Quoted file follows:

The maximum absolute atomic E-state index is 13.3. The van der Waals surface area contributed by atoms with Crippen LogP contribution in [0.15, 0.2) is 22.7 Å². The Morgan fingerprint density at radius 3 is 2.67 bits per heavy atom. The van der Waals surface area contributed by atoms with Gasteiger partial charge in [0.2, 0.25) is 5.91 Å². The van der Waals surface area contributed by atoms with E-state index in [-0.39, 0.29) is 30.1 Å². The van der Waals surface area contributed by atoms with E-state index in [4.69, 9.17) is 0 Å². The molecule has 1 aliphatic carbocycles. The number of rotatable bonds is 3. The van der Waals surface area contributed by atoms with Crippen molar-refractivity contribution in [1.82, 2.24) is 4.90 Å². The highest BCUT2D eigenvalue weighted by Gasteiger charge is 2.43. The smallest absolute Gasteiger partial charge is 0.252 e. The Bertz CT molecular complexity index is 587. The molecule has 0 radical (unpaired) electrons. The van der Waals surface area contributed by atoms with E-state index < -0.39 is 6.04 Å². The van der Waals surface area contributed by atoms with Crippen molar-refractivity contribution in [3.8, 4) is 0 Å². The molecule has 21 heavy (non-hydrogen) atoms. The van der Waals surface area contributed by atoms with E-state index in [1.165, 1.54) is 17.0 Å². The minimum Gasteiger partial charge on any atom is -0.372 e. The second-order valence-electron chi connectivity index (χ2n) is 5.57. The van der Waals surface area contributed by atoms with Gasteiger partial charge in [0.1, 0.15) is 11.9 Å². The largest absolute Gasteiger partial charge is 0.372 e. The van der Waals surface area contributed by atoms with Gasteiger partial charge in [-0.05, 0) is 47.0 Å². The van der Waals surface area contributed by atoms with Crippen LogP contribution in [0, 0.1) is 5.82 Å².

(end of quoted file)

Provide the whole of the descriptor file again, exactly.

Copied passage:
The maximum absolute atomic E-state index is 13.3. The van der Waals surface area contributed by atoms with Crippen LogP contribution in [0.15, 0.2) is 22.7 Å². The Morgan fingerprint density at radius 3 is 2.67 bits per heavy atom. The van der Waals surface area contributed by atoms with Gasteiger partial charge in [0.2, 0.25) is 5.91 Å². The van der Waals surface area contributed by atoms with E-state index in [-0.39, 0.29) is 30.1 Å². The van der Waals surface area contributed by atoms with E-state index in [4.69, 9.17) is 0 Å². The molecule has 1 aliphatic carbocycles. The number of rotatable bonds is 3. The van der Waals surface area contributed by atoms with Crippen molar-refractivity contribution in [1.82, 2.24) is 4.90 Å². The highest BCUT2D eigenvalue weighted by Gasteiger charge is 2.43. The smallest absolute Gasteiger partial charge is 0.252 e. The Bertz CT molecular complexity index is 587. The molecule has 0 radical (unpaired) electrons. The van der Waals surface area contributed by atoms with E-state index < -0.39 is 6.04 Å². The van der Waals surface area contributed by atoms with Crippen molar-refractivity contribution in [3.8, 4) is 0 Å². The molecule has 21 heavy (non-hydrogen) atoms. The van der Waals surface area contributed by atoms with E-state index in [1.165, 1.54) is 17.0 Å². The minimum Gasteiger partial charge on any atom is -0.372 e. The second-order valence-electron chi connectivity index (χ2n) is 5.57. The van der Waals surface area contributed by atoms with Gasteiger partial charge in [0.1, 0.15) is 11.9 Å². The largest absolute Gasteiger partial charge is 0.372 e. The van der Waals surface area contributed by atoms with Gasteiger partial charge in [-0.05, 0) is 47.0 Å². The van der Waals surface area contributed by atoms with Crippen LogP contribution in [0, 0.1) is 5.82 Å².